There is a glaring misunderstanding permeating the Oceanside political process that must be cleared up if truth and integrity is important to the voters of Oceanside. As for the Oceanside City Council, it's unlikely the majority of them could tell the difference between truth, and their own personal agendas. Never the less, a major point must be made clear.
When Oceanside residents voted in favor of Manchester Resort being built downtown, giving Manchester the 445 acre El Corazon property was not a part of the ballot initiative. Some how I doubt the sensible people of Oceanside would allow their elected officials to give away 445 acres that could be used to meet the city growing recreational needs. The city of Encinitas just paid 17 million for 43 acres of park land. I wonder what 445 acres is worth on the open market?
If this issue were a congressional bill, attaching a 445 acre gift to a legally approved project would be considered a rider. What the residents of Oceanside have done is not open the city to a lawsuit by the overreaching Doug Manchester, but pointed a spotlight at the double dealing being perpetrated by the Council's majority. If anything, the City Council is making promises in bad faith. Public property is not theirs to give away.
For four City Council members to say public land is too costly to develop into a city park is disingenuous. Their job is to find ways to meet public needs, not deciding they are too costly to pursue and then give away land that could meet those needs. Wise leadership should include looking past one's own tenure, not sweeping responsibility under the corporate carpet. By giving away the El Corazon property they only impose further debt when in the future city staff must purchase park space to meet the needs of residents.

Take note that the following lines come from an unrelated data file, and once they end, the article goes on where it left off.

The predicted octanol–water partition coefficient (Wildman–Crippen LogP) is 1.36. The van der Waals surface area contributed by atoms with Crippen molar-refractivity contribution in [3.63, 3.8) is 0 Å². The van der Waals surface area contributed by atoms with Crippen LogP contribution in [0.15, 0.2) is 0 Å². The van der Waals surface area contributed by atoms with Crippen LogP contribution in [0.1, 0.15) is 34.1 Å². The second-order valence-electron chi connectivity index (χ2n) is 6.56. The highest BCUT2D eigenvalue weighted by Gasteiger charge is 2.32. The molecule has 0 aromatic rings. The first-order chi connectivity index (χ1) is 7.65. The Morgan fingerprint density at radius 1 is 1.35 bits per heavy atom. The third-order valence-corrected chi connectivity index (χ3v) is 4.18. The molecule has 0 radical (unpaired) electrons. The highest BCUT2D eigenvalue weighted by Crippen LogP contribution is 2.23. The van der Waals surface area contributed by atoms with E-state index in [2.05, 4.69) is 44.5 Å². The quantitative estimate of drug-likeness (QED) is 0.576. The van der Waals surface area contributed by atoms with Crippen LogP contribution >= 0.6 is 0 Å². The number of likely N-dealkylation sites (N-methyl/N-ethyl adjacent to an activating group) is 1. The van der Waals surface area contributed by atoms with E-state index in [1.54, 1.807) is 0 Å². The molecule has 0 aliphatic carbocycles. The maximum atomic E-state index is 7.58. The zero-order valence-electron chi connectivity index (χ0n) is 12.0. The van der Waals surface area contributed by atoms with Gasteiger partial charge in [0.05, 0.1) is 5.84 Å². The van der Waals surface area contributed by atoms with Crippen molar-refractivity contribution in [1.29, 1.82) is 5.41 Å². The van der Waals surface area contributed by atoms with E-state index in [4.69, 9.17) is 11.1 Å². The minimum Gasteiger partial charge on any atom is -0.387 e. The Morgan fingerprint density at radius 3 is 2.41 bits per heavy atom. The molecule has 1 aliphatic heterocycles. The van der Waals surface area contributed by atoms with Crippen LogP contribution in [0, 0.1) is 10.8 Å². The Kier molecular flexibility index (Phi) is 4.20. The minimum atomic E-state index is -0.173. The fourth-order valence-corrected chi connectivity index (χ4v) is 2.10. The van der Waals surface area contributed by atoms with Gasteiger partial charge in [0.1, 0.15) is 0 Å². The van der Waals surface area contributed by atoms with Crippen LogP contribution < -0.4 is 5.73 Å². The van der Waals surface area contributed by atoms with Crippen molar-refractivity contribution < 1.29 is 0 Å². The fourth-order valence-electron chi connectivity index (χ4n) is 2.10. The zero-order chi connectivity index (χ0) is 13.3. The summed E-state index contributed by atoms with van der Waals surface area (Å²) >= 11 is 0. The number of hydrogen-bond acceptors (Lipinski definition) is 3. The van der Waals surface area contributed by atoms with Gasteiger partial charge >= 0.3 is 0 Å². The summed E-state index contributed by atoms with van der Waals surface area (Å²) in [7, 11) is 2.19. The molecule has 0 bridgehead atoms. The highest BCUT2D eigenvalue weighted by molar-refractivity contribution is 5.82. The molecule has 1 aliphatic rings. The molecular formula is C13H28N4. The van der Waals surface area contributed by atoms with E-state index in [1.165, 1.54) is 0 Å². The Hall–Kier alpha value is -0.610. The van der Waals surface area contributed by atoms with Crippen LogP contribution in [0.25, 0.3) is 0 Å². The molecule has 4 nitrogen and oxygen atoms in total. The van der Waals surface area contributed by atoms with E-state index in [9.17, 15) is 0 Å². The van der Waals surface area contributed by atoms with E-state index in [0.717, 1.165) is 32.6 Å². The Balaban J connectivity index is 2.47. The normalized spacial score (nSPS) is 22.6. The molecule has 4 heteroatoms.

The city of Vista, when given the Brengle property took years to develop it into the comprehensive park it is today. Slowly but surely, Brengle Terrace park has grown with that city's growing population, without bankrupting city coffers. In 1976 the park was only a series a rolling hillsides with a few picnic tables, today Brengle Terrace Park is home to a senior center, the Moonlight Amphitheatre, a community center, play lots, basketball courts, and ball fields. All it took was vision, a whole lot of patience, and twenty six years of wise leadership.
The role of any city council is to meet the collective needs residents can't meet for themselves. Roads, sewer, parks, fire, and police protection, are but a few. Not in the job description is giving away public land or floating bonds to help finance development on existing parkland. I still can't believe a majority on the Oceanside City Council has the audacity to openly advocate such a risky proposition considering Manchester's questionable finances and the miserable state of Oceanside's existing golf courses.
What really boggles the mind is how much money the city of Oceanside could generate if they where to sell the entire El Corazon property. By investing the funds the city could create an economic infrastructure the help meet the costs associates with the acquisition and development of future parks and related facilities, not to mention the new police dispatch system the city would like to buy.
El Corazon is city property, should remain city property, and efforts to alter that reality should be seen as a direct attack on the residential tax payers of that mislead city.